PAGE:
Interest among Indian defence planners in missile shield systems has grown considerably since September 11, 2001, prompted partly by fears of so-called "loose nukes" in Pakistan, where pervasive instability has prompted concerns about nuclear materials falling in the hands of rogue actors.

A senior Pakistani official with detailed knowledge of the country's own nuclear programme said last night that Pakistan "will have to take counter- measures to respond" to any agreement between the US and India over a missile defence system.

"For the past many years, we have been considering the possibility of such an outcome one day," the official said.

New Delhi also views China – with which it has an outstanding border dispute – as a potential adversary, although relations between the aspiring Asian superpowers remain polite.

India has been working to develop its own indigenous missile defence systems, and has conducted two missile intercept tests in the last two years.


By Fred Burton and Scott Stewart

For the past several years, we have published an annual forecast for al Qaeda and the jihadist movement. Since the January 2006 forecast, we have focused heavily on the devolution of jihadism from a phenomenon focused primarily on al Qaeda the group to one based primarily on al Qaeda the movement. Last year, we argued that al Qaeda was struggling to remain relevant and that al Qaeda prime had been marginalized in the physical battlefield. This marginalization of al Qaeda prime had caused that group to forfeit its position at the vanguard of the physical jihad, though it remained deeply involved in the leadership of the ideological battle.

As a quick reminder, Stratfor views what most people refer to as "al Qaeda" as a global jihadist network rather than a monolithic entity. This network consists of three distinct entities. The first is a core vanguard, which we frequently refer to as al Qaeda prime, comprising Osama bin Laden and his trusted associates. The second is composed of al Qaeda franchise groups such as al Qaeda in Iraq, and the third comprises the grassroots jihadist movement inspired by al Qaeda prime and the franchise groups.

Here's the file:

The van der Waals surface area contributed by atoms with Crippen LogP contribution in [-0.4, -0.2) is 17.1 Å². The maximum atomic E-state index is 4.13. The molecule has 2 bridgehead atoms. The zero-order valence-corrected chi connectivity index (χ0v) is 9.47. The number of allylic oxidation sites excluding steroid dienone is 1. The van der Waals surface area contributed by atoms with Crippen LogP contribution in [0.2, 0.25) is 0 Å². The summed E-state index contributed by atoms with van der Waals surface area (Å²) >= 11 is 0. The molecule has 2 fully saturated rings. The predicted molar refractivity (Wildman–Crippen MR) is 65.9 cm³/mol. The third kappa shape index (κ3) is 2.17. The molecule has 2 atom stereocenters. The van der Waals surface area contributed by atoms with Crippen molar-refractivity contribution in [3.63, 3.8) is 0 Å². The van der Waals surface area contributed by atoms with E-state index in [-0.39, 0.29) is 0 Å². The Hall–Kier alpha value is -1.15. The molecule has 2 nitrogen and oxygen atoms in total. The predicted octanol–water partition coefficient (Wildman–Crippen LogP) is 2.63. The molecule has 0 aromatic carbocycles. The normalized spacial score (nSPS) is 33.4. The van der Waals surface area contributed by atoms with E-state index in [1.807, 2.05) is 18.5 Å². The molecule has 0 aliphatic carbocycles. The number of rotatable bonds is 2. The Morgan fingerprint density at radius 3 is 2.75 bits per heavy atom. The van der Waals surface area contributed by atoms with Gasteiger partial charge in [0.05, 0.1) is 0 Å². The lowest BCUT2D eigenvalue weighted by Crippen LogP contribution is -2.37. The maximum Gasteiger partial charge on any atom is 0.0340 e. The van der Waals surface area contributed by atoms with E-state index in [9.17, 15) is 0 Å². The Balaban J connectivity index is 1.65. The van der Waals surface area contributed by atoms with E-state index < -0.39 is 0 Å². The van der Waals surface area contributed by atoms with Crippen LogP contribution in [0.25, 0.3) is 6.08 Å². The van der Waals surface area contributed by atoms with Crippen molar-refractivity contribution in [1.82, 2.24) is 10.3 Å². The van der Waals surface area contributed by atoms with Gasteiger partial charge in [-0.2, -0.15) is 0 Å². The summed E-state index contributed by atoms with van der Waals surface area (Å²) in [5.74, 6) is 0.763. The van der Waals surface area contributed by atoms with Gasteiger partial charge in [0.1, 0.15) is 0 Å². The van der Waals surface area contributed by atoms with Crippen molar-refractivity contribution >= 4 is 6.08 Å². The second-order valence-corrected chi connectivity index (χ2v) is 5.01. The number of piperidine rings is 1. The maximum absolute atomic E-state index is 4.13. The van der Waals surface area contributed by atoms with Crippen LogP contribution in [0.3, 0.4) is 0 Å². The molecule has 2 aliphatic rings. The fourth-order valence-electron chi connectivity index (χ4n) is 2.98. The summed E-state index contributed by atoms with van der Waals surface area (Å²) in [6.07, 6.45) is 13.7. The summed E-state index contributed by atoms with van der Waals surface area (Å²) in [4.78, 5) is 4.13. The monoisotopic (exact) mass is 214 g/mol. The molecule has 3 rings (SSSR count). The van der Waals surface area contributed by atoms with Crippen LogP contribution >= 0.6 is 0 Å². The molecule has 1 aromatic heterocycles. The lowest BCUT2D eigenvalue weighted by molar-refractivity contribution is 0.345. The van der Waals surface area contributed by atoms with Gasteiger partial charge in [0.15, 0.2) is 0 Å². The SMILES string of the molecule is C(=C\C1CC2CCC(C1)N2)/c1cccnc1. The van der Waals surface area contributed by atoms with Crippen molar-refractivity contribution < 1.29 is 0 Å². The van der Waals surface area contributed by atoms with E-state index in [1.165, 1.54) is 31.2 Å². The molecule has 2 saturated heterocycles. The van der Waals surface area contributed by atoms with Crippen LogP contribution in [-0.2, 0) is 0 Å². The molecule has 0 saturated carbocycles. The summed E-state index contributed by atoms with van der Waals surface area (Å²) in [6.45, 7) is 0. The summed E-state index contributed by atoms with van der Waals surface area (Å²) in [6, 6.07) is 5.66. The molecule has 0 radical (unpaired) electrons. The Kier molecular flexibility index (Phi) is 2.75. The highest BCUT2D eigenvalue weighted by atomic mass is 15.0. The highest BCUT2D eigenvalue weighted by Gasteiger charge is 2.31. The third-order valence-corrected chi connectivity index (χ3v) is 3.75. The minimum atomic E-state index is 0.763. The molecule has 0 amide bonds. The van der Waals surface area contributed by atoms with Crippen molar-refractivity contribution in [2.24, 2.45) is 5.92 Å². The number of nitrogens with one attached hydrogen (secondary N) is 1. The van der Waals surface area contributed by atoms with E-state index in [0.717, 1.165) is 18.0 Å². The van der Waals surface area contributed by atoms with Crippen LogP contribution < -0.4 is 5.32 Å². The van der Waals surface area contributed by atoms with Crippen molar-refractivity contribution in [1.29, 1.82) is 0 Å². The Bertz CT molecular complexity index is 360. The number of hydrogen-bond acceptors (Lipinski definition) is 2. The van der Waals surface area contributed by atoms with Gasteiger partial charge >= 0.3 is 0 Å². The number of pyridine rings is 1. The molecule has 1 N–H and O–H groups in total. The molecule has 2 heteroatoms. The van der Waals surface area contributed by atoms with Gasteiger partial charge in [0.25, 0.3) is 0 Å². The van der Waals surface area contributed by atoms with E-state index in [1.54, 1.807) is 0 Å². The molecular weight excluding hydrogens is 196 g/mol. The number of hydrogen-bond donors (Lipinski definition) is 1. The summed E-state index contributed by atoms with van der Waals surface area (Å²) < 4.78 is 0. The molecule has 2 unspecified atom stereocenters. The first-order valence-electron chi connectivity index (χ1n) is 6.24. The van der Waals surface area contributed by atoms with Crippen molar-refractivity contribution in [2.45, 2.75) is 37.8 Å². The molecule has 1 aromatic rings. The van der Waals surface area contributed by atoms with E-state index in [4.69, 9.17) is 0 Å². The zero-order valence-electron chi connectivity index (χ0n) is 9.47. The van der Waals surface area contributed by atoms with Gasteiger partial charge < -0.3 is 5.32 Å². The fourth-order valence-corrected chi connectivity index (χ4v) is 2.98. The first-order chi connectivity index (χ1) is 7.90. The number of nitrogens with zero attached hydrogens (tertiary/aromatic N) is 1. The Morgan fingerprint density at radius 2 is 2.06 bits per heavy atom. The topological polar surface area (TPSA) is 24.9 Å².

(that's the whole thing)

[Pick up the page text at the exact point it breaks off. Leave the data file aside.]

As indicated by the title of this forecast, we believe that the trends we have discussed in previous years will continue, and that al Qaeda prime has become marginalized on the physical battlefield to the extent that we have not even mentioned their name in the title. The regional jihadist franchises and grassroots operatives pose a much more significant threat in terms of security concerns, though it is important to note that those concerns will remain tactical and not rise to the level of a strategic threat. In our view, the sort of strategic challenge that al Qaeda prime posed with the 9/11 attacks simply cannot be replicated without a major change in geopolitical alignments -- a change we do not anticipate in 2009.

2008 in Review

Before diving into our forecast for the coming year, let's take a quick look back at what we said would happen in 2008 and see what we got right and what we did not.

What we got right:

Al Qaeda core focused on the ideological battle. Another year has passed without a physical attack by the al Qaeda core. As we noted last October, al Qaeda spent a tremendous amount of effort in 2008 fighting the ideological battle. The core leadership still appears to be very intent on countering the thoughts presented in a book written in 2007 by Sayyed Imam al-Sharif, also known as Dr. Fadl, an imprisoned Egyptian radical and a founder (with Ayman al-Zawahiri) of Egyptian Islamic Jihad. Al-Sharif's book is seen as such a threat because he provides theological arguments that counter many of the core teachings used by al Qaeda to justify jihadism. On Dec. 13, an 85-page treatise by one of al Qaeda's leading religious authorities, Abu-Yahya al-Libi, was released to jihadist Web sites in the latest of al Qaeda's many efforts to counter Dr. Fadl's arguments.

Pakistan will be important as a potential flashpoint. Eight days after we wrote this, former Pakistani Prime Minister Benazir Bhutto was assassinated. Since then, Pakistan has become the focal point on the physical battlefield.

The November 2007 addition of the Libyan Islamic Fighting Group (LIFG) to the global jihadist network will not pose a serious threat to the Libyan regime. The Libyans have deftly used a combination of carrots and sticks to divide and control the LIFG.

Jihadists will kill more people with explosives and firearms than with chemical, biological or radiological weapons. We saw no jihadist attacks using WMD in 2008.